Grilled Morels With Fontina On Toast

Morel Toast

Welcome to SAVEUR‘s weekly column on cooking local produce according to our test kitchen manager, Fatima Khawaja† Here you’ll find creative, easy meal ideas plus plenty of cooking advice, like what to do with that huge amount of zucchini or how to store delicate heirloom tomatoes. Every week, Fatima goes to the farmers market and picks a high-season ingredient to explore in depth. Follow along and you’ll learn how to turn the season’s bounty into simple, plant-based meals that can be on the table in under an hour.

Finding morels at the farmers market is like winning the lottery. One early morning you come across them, but the next day they are all gone. Or maybe they don’t show up at all one year, but the next year they’ve been there for weeks. That’s because these finicky, rare mushrooms cannot be grown – they only occur in the wild and are so dependent on the climate. The good news is that you can substitute any edible mushroom in recipes that call for morels.

When buying wild mushrooms, look for dry and undamaged mushrooms. Don’t be put off by the price per pound; mushrooms don’t weigh much, so a few ounces will go a long way. To prevent mold from forming, store them in a brown paper bag in the refrigerator (the freshness drawer with the humidity turned off is best) and plan to eat them within a few days or they will become slimy or shriveled. If the stems are too tough for your taste (shiitake stems are notoriously tough), freeze them along with any garnishes and add them to your next batch of beef or vegetable stock.

When I’m cooking for my family (and not recipe testing), I like to keep it simple – I’m a new mom after all. These days, that means lots of crusty bread (grilled on my little inspector-approved electric grill) topped with cheese and something quickly cooked. A few country morels, placed briefly on the hot grates, turn this simple dish into something special. If you don’t have a grill, use your oven’s grill, or even a grill pan to toast the bread; Meanwhile, fry the mushrooms directly in the chives-shallot butter until soft.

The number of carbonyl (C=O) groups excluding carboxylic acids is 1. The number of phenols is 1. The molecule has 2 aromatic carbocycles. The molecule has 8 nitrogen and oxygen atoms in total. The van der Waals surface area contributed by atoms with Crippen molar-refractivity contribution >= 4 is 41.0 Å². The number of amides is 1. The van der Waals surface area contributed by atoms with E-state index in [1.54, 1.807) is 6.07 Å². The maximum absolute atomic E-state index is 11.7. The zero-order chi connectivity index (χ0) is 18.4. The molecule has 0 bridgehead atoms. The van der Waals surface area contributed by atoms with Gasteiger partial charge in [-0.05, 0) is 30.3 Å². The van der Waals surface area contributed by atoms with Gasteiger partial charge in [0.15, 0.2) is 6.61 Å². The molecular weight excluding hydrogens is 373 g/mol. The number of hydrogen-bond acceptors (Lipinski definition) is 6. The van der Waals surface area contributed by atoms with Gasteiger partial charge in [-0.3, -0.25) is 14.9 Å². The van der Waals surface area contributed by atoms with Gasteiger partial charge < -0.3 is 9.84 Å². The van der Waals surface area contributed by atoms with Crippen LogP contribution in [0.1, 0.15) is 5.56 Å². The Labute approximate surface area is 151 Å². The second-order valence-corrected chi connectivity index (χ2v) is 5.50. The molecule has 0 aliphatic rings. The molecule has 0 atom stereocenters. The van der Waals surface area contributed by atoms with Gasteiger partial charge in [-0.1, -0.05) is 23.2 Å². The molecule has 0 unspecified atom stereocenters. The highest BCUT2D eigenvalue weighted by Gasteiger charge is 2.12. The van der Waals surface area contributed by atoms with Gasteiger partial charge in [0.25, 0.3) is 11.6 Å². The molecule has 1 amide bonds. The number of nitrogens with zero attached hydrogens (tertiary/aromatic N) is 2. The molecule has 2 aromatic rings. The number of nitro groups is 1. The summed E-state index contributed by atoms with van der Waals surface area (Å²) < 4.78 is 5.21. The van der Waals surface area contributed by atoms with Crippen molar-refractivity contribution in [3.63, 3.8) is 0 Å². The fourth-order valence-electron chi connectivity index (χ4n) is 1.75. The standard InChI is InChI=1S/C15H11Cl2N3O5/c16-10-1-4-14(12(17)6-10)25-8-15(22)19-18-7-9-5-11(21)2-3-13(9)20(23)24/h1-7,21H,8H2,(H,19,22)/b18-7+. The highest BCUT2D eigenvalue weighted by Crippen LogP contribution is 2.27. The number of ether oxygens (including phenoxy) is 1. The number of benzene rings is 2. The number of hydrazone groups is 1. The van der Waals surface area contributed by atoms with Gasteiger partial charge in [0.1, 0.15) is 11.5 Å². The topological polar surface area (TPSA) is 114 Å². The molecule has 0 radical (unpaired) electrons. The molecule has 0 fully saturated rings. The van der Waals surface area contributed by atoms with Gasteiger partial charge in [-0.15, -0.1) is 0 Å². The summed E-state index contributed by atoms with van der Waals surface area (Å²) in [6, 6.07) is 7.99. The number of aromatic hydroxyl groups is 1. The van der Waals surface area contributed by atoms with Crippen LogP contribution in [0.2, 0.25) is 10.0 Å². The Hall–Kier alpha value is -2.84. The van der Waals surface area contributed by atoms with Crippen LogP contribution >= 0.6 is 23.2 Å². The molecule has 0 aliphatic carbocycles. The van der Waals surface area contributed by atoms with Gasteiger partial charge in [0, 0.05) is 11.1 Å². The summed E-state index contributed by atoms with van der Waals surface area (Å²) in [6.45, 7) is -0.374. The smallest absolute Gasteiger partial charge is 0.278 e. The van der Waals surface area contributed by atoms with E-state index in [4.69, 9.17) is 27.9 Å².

Grilled Morels With Fontina On Toast

Snack or meal, these crispy toasts are packed with earthy mushrooms, tart fontina and tangy vinegar.

Yield: serves 2


30 minutes


  • ¼ cups salted butter, softened, divided

  • 3 tbsp. finely chopped chives

  • Freshly ground black pepper

  • ¼ cups olive oil, divided

  • 2 tablespoons. sherry vinegar

  • 1 small shallot, finely chopped (3 tbsp.)

  • 1 medium garlic clove, finely chopped (2 tsp.)

  • 4 oz. fresh morels (1½ cups)

  • Two ½–1 inch thick slices of country bread

  • 2 oz. thinly sliced ​​fontina cheese

  • Flaky sea salt, to taste


  1. Set a grill to medium high. In a small bowl, whisk together 2 tablespoons olive oil and sherry vinegar. Put aside.

  2. In a small skillet over medium heat, add the butter. Once the butter is melted and bubbly, add the shallots and garlic and cook, stirring occasionally, until softened, 3-4 minutes. Add the chives and cook for another minute. Season with freshly ground black pepper and remove from heat.

  3. Stick the morels on a skewer and when the grill is hot, grease the grids with oil and add the morels, cooking just to get smokey and slightly charred, about 5 minutes on each side. Remove from grill and transfer to a cutting board. Remove the mushrooms from the skewer, chop roughly and add to the butter mixture, stirring well.

  4. Use a pastry brush to brush the remaining olive oil on both sides of the two slices of bread, or drizzle over the oil. Toast the bread slices on the grill until toasted and you have grill marks, about 2 minutes on each side, then place on the cutting board. Top the toasts with thinly sliced ​​fontina cheese and return to the grill, cover with a lid to melt the cheese, 30-60 seconds. Return the toast to the plate, sprinkle with the buttery morels and sprinkle with the vinegar dressing and maldon salt to taste.